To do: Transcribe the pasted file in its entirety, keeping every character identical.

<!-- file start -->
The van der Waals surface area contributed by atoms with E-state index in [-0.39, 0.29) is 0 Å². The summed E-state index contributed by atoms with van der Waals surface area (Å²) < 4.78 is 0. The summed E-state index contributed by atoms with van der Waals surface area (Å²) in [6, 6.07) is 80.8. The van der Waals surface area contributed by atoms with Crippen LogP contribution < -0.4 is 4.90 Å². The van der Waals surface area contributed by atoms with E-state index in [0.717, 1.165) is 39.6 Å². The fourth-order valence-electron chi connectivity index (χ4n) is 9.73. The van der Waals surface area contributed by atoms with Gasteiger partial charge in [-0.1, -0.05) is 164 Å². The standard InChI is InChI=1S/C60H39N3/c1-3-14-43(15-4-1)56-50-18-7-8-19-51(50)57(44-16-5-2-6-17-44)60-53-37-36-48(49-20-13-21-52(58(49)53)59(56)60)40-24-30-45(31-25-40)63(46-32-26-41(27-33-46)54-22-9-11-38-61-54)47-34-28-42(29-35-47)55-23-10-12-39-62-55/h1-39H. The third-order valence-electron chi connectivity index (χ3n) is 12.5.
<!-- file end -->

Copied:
The van der Waals surface area contributed by atoms with E-state index in [-0.39, 0.29) is 0 Å². The summed E-state index contributed by atoms with van der Waals surface area (Å²) < 4.78 is 0. The summed E-state index contributed by atoms with van der Waals surface area (Å²) in [6, 6.07) is 80.8. The van der Waals surface area contributed by atoms with Crippen LogP contribution < -0.4 is 4.90 Å². The van der Waals surface area contributed by atoms with E-state index in [0.717, 1.165) is 39.6 Å². The fourth-order valence-electron chi connectivity index (χ4n) is 9.73. The van der Waals surface area contributed by atoms with Gasteiger partial charge in [-0.1, -0.05) is 164 Å². The standard InChI is InChI=1S/C60H39N3/c1-3-14-43(15-4-1)56-50-18-7-8-19-51(50)57(44-16-5-2-6-17-44)60-53-37-36-48(49-20-13-21-52(58(49)53)59(56)60)40-24-30-45(31-25-40)63(46-32-26-41(27-33-46)54-22-9-11-38-61-54)47-34-28-42(29-35-47)55-23-10-12-39-62-55/h1-39H. The third-order valence-electron chi connectivity index (χ3n) is 12.5.